Jeffries


Select Jeffries Surname Genealogy

Here are some Jeffries stories and accounts over the years:

Jeffries, Jefferies, and Jeffreys


Modern variants of the surname are Jeffries, Jefferies and Jeffreys.  The table below shows their approximate numbers today.

Numbers (000's)
Jeffries
Jefferies
Jeffreys
UK
   7
   7
   2
America
   7     
   2
   1      
Elsewhere
   5
   3
   1


John Jeffreys, Tobacco Merchant

John Jeffreys prospered in the mid 1600’s as a London merchant dealing with newly developed tobacco in the Virginia colonies.  He was to suffer some financial reverses from the Great Fire in London in 1666. 

On the morning of September 2, a fire broke out in the baker's house and quickly spread.  It soon also burned down Thames Street where all the tobacco warehouses.  W.G. Bell’s book The Great Fire of London recorded: 

“Alderman John Jeffries of Bread St. ward and a former M.P. for Brecknockshire in Wales had tobacco burned at a value of 20,000 pounds sterling in the fire.” 

Although he was hurt financially by the loss of his tobacco and warehouses, he had become so wealthy by this time that he was soon able to rebuild and continue his profitable business.


Judge Jeffreys, the Hanging Judge

After Monmouth's rebellion failed in 1685, Jeffreys dealt with the rebels with great severity, earning himself the nickname of 'Bloody Jeffreys.'  Not only did he sentence 320 people to death but he also sentenced about 850 to transportation to the West Indies as slaves and ridiculed them in his court whilst passing sentence.  There was one reported case where he brought up four large horses and had the man’s arms and legs tied to the horses and then had the horses beaten until the man was quartered. 

Such was the storm of protest afterwards that Judge Jeffreys was taken to the Tower of London and locked up.  He died there four years later.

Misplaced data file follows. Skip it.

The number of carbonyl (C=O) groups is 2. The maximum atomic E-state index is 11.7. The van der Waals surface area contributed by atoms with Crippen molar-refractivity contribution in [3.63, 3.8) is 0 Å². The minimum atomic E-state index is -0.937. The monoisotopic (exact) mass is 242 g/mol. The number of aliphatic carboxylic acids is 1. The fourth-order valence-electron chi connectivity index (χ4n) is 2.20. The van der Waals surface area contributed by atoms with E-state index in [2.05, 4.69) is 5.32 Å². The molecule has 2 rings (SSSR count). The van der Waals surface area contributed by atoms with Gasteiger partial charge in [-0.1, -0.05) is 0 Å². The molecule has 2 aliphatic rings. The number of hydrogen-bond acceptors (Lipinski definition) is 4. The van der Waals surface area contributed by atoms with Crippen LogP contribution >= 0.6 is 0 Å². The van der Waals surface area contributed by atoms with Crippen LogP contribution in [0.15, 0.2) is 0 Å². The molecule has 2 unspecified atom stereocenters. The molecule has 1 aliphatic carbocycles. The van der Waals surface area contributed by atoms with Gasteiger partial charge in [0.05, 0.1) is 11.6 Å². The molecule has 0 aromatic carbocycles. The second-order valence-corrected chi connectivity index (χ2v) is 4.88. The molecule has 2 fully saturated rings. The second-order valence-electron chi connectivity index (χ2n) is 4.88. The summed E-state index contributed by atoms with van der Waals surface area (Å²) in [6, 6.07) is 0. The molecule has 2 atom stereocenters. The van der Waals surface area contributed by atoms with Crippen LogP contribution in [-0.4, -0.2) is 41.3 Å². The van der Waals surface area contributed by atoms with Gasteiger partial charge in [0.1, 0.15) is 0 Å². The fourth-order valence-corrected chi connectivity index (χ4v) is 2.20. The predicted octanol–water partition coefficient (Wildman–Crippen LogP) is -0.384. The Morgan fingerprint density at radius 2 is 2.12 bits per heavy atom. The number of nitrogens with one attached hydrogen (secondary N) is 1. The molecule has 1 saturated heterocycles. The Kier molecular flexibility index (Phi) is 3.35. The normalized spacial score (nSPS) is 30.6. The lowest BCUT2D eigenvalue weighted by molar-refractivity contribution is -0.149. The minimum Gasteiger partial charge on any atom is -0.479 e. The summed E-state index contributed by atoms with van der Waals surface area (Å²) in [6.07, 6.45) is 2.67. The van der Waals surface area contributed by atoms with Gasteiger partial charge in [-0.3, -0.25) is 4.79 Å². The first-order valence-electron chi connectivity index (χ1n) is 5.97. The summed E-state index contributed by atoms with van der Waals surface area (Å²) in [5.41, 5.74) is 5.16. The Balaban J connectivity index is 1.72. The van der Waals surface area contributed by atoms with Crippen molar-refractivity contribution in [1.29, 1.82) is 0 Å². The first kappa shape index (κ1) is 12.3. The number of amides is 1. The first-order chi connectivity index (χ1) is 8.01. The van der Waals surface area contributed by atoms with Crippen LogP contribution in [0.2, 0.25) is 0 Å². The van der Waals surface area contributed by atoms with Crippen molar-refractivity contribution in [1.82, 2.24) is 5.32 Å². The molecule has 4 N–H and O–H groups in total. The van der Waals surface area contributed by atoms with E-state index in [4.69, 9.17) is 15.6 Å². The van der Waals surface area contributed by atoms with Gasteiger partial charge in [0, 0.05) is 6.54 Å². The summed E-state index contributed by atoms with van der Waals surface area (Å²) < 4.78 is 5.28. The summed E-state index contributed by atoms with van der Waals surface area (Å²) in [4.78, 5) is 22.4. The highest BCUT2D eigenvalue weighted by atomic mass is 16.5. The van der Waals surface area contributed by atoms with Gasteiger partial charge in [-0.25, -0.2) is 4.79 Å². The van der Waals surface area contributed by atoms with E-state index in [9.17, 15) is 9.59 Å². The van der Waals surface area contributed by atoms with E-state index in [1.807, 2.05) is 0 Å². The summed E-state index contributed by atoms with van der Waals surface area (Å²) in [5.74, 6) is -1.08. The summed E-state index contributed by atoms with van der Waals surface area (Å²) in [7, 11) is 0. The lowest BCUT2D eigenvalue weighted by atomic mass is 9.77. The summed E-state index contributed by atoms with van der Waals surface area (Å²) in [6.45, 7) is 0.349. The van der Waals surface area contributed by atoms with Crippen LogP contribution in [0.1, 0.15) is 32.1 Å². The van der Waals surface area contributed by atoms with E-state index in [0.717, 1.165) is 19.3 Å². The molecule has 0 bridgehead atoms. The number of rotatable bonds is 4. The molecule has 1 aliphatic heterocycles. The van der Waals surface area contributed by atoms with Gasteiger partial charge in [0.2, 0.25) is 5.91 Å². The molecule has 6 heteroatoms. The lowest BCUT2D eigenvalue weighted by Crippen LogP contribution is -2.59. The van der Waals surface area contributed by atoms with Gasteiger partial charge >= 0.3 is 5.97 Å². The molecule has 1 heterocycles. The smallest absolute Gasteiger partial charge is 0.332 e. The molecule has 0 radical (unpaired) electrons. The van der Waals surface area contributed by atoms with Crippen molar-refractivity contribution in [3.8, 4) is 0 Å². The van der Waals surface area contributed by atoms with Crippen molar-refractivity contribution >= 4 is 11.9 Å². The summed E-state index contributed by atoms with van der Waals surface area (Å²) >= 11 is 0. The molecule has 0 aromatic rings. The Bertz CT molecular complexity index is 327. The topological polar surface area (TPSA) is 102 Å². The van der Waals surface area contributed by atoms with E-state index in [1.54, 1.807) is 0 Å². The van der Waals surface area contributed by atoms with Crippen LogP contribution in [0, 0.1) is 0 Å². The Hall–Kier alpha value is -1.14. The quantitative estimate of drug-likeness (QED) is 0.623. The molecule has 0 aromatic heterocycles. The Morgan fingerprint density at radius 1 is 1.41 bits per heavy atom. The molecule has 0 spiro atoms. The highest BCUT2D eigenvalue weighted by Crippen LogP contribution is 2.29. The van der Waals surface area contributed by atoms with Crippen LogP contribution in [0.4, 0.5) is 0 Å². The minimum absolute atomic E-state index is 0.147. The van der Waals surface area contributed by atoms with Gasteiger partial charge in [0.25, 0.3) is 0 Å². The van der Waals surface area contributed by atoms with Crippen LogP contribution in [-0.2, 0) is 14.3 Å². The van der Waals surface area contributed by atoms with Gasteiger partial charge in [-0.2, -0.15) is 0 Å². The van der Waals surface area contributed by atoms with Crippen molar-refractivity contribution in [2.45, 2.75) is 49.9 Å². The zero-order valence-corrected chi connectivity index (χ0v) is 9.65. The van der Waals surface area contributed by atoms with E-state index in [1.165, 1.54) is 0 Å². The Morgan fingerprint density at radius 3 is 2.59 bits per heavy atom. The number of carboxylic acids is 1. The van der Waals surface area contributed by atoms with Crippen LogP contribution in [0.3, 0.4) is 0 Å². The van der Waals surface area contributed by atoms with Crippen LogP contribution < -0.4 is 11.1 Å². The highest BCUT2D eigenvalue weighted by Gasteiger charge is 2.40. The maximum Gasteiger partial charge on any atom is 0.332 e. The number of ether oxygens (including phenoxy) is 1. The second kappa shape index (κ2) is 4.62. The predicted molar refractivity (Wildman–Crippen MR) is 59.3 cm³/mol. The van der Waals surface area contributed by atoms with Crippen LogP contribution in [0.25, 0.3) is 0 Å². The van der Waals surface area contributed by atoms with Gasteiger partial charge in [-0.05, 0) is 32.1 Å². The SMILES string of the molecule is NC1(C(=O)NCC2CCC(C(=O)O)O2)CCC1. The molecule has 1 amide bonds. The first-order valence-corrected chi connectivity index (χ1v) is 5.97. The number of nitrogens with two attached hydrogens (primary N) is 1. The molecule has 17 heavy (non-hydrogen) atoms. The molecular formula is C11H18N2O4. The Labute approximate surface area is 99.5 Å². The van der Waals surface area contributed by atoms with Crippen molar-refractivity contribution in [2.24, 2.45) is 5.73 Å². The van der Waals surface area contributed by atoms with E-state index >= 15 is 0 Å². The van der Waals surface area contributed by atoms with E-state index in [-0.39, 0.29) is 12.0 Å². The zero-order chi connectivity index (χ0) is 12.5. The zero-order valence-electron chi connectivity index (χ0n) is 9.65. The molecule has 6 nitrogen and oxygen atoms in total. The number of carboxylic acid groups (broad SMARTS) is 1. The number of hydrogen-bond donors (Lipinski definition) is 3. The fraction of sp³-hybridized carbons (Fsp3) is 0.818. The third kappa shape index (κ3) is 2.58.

Dr. John Jeffries, Surgeon, Loyalist, Astronaut


John Jeffries was an American by birth, having been born in Boston in 1745 where his father was town treasurer.  By 1784 he was a British subject living in England, a Loyalist who had served in British military posts during the Revolutionary War.  A year later he and a Frenchman were the first to fly a hot air balloon across the English Channel.  But he returned to Boston in 1789 to resume his illustrious surgery practice there.  And he died an American in Boston in 1819. 

In June 1783 the Montgolfier brothers had launched their first large balloon in Paris.  Soon a Frenchman named Jean Pierre Blanchard started to imagine ways that such balloons could be steered in flight.  He thought he would find more patrons outside France, so he went to England.  That patron turned out to be Dr. John Jeffries.  In November 1784 they undertook their first flight together in Blanchard’s hydrogen balloon. 

Then, two months later, the two men undertook something infinitely more daring, the first balloon crossing of the English Channel.  Half way across the Channel, the balloon started to descend and they started to jettison things to keep them airborne.  Jeffries recalled: 

“We had not now anything left to cast away as ballast in future, excepting the wings, apparatus, and ornaments of the car, with our clothes, and a few little articles.  But as a counterpart to such a situation, we here had a most enchanting and alluring view of the French coast, from Blackness and Cape Blanez to Calais, and on to Gravelines.”